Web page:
Our research focuses on the evolution of antimicrobial resistance. Antimicrobial resistance is a serious problem affecting thousands of lives each year. Recent outbreaks of Methicillin Resistant Staphylococcus aureus (MRSA) have illustrated the severity of the resistance problem. Reports in the popular press (New York Times, Oct 16, 2007) have identified MRSA as a greater health threat than HIV. However, the health threats posed by MRSA are only a small fraction of the antimicrobial resistance problem. The causative agents of deadly diseases such as tuberculosis and pneumonia are also becoming resistant to nearly all existing antibiotics as well. Our lab is investigating several approaches to combat the threat of resistance.
1. Developing diagnostic tools to rapidly identify infectious bacteria
2. Studying the population genetics of antimicrobial resistance genes to determine what causes them to spread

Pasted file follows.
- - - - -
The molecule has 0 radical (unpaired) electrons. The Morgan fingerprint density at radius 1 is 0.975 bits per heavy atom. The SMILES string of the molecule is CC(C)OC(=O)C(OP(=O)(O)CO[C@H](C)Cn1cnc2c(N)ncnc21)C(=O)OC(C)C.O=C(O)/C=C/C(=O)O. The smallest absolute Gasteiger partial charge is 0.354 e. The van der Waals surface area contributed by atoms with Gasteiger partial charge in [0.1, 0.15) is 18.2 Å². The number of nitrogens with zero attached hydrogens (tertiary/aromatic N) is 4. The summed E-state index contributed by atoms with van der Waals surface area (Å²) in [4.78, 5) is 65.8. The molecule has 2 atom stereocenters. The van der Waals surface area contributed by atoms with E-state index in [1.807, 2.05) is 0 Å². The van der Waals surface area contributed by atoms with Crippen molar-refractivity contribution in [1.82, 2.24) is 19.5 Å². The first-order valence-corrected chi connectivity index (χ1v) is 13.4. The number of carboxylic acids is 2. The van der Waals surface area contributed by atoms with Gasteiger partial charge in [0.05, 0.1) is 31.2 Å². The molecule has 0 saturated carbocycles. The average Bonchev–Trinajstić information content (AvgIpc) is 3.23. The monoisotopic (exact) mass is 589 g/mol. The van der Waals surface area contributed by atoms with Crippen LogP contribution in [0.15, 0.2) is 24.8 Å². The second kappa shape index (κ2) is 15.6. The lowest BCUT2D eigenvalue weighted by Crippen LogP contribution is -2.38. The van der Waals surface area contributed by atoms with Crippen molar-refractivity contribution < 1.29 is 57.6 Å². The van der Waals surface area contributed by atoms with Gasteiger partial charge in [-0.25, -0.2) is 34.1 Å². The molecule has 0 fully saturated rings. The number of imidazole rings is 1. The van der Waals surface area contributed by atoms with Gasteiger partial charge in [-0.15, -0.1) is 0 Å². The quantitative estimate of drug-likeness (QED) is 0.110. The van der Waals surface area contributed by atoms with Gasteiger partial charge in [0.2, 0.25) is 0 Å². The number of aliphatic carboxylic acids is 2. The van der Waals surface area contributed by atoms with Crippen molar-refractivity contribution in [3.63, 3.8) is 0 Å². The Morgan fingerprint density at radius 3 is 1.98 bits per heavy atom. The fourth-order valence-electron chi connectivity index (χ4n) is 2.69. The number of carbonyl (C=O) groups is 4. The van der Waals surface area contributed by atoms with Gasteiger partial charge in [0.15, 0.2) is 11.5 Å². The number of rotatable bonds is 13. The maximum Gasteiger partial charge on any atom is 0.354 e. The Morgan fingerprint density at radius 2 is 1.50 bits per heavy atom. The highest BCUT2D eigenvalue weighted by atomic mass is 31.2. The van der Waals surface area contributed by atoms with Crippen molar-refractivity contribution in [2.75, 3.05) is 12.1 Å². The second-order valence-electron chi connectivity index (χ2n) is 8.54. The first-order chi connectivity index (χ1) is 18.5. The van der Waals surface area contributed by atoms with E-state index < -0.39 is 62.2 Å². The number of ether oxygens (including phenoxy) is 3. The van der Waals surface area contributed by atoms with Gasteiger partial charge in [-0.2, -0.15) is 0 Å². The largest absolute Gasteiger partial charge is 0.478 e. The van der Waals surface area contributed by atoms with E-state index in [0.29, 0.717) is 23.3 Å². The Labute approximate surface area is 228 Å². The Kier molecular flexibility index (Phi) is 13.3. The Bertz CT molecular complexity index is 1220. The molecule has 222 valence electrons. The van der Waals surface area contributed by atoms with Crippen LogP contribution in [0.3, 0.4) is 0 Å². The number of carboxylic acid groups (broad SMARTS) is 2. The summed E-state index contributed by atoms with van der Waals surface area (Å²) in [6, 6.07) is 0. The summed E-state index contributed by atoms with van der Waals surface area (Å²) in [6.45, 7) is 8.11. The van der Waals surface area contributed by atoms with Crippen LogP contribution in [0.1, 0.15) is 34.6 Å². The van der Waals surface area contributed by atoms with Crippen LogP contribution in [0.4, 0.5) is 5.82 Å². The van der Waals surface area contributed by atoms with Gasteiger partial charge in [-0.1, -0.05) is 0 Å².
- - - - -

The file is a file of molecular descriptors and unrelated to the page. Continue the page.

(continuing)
3. Developing methods to infer what causes antimicrobial resistance to evolve
4. Experimentally predicting how important resistance genes will evolve in the future
These approaches implement evolutionary biology, microbiology, and biochemistry. In addition to promoting strategies to reduce antimicrobal resistance, our research is also increasing our understanding of the processes that drive the evolution of antimicrobial resistance. We are developing antimicrobial resistance as a model system for studying basic microbial processes.